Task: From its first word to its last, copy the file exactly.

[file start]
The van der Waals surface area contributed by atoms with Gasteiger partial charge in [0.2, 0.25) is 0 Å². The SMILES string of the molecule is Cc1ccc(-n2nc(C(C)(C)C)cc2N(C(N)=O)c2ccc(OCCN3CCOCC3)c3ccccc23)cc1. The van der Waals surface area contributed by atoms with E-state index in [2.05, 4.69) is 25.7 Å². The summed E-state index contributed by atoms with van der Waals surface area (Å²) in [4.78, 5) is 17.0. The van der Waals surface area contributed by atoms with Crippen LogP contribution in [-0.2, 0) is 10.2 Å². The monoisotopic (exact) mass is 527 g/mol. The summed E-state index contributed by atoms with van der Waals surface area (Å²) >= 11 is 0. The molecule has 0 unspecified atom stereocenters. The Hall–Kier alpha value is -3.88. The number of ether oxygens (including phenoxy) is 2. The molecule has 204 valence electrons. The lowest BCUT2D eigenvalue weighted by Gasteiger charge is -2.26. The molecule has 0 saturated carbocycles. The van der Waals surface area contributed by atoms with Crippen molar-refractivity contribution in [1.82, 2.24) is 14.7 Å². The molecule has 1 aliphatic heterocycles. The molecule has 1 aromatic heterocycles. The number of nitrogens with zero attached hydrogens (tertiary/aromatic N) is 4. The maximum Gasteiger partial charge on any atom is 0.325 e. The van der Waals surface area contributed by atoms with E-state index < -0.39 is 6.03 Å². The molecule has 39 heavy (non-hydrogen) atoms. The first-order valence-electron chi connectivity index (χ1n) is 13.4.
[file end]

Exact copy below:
The van der Waals surface area contributed by atoms with Gasteiger partial charge in [0.2, 0.25) is 0 Å². The SMILES string of the molecule is Cc1ccc(-n2nc(C(C)(C)C)cc2N(C(N)=O)c2ccc(OCCN3CCOCC3)c3ccccc23)cc1. The van der Waals surface area contributed by atoms with E-state index in [2.05, 4.69) is 25.7 Å². The summed E-state index contributed by atoms with van der Waals surface area (Å²) in [4.78, 5) is 17.0. The van der Waals surface area contributed by atoms with Crippen LogP contribution in [-0.2, 0) is 10.2 Å². The monoisotopic (exact) mass is 527 g/mol. The summed E-state index contributed by atoms with van der Waals surface area (Å²) >= 11 is 0. The molecule has 0 unspecified atom stereocenters. The Hall–Kier alpha value is -3.88. The number of ether oxygens (including phenoxy) is 2. The molecule has 204 valence electrons. The lowest BCUT2D eigenvalue weighted by Gasteiger charge is -2.26. The molecule has 0 saturated carbocycles. The van der Waals surface area contributed by atoms with Crippen molar-refractivity contribution in [1.82, 2.24) is 14.7 Å². The molecule has 1 aliphatic heterocycles. The molecule has 1 aromatic heterocycles. The number of nitrogens with zero attached hydrogens (tertiary/aromatic N) is 4. The maximum Gasteiger partial charge on any atom is 0.325 e. The van der Waals surface area contributed by atoms with E-state index < -0.39 is 6.03 Å². The molecule has 39 heavy (non-hydrogen) atoms. The first-order valence-electron chi connectivity index (χ1n) is 13.4.